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July 25 2017
Last year Canterbury Academy Bright Sparks Team 2016 designed a prototype which harvested condensation for the air for use in developing countries so they had a supply of drinking water. The prototype was designed to go on the side of houses. This was tested in Zambia and they discovered that in summer there was little condensation collected as temperatures remained the same.
Canterbury Academy Team 2017 were Alice Shaw (Year 9), Jack Wimble-Roberts (Year 9), Auryn Memmot (Year 9) and Ivana Hristova (Year 10). They decided to design a jug, which would filter dirty water using a graphene filter. To obtain this sand, sugar and water were placed in a slow cooker and stirred constantly for 6 hours. Stirring allowed an even coating of graphene on the sand. The sand was then moved to an oven and finally to a kiln at 750oC.
The graphene filter was tested out to see if it did clean up dirty water, including E.Coli.
A Brita jug was used. The contents of the filter was swapped for graphene. The jug itself is to be used at a Medical centre in Cameroon where they have no water supply.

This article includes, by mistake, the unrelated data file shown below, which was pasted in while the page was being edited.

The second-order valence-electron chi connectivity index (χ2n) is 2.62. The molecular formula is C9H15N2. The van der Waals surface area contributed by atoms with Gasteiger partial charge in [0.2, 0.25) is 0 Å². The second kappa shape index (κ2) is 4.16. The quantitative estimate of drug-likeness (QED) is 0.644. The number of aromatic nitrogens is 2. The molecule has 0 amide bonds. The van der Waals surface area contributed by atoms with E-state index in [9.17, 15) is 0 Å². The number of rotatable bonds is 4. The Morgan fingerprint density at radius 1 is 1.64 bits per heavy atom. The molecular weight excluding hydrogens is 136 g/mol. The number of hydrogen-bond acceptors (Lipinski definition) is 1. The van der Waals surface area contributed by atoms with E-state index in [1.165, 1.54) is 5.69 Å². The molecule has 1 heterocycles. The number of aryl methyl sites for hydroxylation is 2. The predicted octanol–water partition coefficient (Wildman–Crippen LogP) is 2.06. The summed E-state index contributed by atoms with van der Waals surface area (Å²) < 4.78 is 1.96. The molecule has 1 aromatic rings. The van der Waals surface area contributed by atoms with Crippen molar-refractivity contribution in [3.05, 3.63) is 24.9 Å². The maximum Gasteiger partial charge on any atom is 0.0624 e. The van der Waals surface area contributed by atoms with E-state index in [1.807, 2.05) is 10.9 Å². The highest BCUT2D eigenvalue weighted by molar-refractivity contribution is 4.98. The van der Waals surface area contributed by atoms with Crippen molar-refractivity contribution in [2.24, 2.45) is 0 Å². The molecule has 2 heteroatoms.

Most superbugs come from India where antibiotics are washed away into the water course. This means bugs are evolving and becoming resistant to antibiotics so one day there will be no cure. Team 2017 decided to find out if their graphene filter would actually filter out un-used antibiotics. E.coli was grown and the team made agar plates with E.coli in. After testing different antibiotics they used streptomycin solution. This was most efficient at killing E.coli. Streptomycin was run through a graphene filter in a syringe and placed in wells made on the plate.
Results showed that E.coli grew when the graphene filter was used and did not grow without a graphene filter. It was concluded that the graphene filter could filter out unused antibiotics so stopping them getting in the water course.
A jug can also be used to dispose of antibiotics. Team 2017 would like to look into filters been fitted in the sinks in these places. The idea of also placing a filter in the outlet pipes from hospitals to prevent antibiotics been washed away.
The Canterbury Academy Team 2017 achieved second prize also means that they will be given the opportunity to spend a day of further research at Pfizer's laboratories and work with researchers and scientists to improve their design
If you are interested in the KM Bright Spark Awards to find out more information please visit: http://www.kmcharityteam.co.uk/schools/brightspark/